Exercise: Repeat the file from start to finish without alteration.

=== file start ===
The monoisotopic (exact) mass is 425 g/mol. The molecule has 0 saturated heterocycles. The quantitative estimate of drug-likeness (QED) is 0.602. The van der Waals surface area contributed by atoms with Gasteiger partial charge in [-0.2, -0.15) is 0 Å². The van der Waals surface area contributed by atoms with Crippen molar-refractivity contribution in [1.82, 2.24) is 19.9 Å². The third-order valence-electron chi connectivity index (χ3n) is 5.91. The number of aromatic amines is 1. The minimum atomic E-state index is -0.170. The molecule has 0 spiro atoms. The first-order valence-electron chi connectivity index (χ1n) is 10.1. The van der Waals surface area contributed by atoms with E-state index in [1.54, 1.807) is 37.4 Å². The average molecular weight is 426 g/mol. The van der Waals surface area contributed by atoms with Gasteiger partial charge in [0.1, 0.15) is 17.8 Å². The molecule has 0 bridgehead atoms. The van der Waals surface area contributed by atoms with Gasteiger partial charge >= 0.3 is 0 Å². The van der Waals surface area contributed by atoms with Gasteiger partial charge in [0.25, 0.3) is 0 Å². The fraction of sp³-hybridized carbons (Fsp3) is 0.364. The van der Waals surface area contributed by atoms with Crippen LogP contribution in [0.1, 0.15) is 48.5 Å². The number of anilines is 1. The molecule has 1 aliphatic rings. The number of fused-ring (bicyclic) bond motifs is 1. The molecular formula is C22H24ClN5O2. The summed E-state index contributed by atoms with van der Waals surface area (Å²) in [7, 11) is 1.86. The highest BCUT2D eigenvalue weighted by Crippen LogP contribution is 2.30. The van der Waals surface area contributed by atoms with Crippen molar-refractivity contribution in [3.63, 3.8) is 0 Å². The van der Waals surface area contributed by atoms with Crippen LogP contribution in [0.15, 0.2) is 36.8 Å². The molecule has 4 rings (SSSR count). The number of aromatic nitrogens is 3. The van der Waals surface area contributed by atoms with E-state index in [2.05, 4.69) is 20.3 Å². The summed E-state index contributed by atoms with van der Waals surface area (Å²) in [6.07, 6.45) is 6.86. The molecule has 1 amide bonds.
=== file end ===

The monoisotopic (exact) mass is 425 g/mol. The molecule has 0 saturated heterocycles. The quantitative estimate of drug-likeness (QED) is 0.602. The van der Waals surface area contributed by atoms with Gasteiger partial charge in [-0.2, -0.15) is 0 Å². The van der Waals surface area contributed by atoms with Crippen molar-refractivity contribution in [1.82, 2.24) is 19.9 Å². The third-order valence-electron chi connectivity index (χ3n) is 5.91. The number of aromatic amines is 1. The minimum atomic E-state index is -0.170. The molecule has 0 spiro atoms. The first-order valence-electron chi connectivity index (χ1n) is 10.1. The van der Waals surface area contributed by atoms with E-state index in [1.54, 1.807) is 37.4 Å². The average molecular weight is 426 g/mol. The van der Waals surface area contributed by atoms with Gasteiger partial charge in [0.1, 0.15) is 17.8 Å². The molecule has 0 bridgehead atoms. The van der Waals surface area contributed by atoms with Gasteiger partial charge >= 0.3 is 0 Å². The van der Waals surface area contributed by atoms with Gasteiger partial charge in [0.25, 0.3) is 0 Å². The fraction of sp³-hybridized carbons (Fsp3) is 0.364. The van der Waals surface area contributed by atoms with Crippen LogP contribution in [0.1, 0.15) is 48.5 Å². The number of anilines is 1. The molecule has 1 aliphatic rings. The number of fused-ring (bicyclic) bond motifs is 1. The molecular formula is C22H24ClN5O2. The summed E-state index contributed by atoms with van der Waals surface area (Å²) in [7, 11) is 1.86. The highest BCUT2D eigenvalue weighted by Crippen LogP contribution is 2.30. The van der Waals surface area contributed by atoms with Crippen molar-refractivity contribution in [3.63, 3.8) is 0 Å². The van der Waals surface area contributed by atoms with Crippen LogP contribution in [0.15, 0.2) is 36.8 Å². The molecule has 4 rings (SSSR count). The number of aromatic nitrogens is 3. The van der Waals surface area contributed by atoms with E-state index in [2.05, 4.69) is 20.3 Å². The summed E-state index contributed by atoms with van der Waals surface area (Å²) in [6.07, 6.45) is 6.86. The molecule has 1 amide bonds.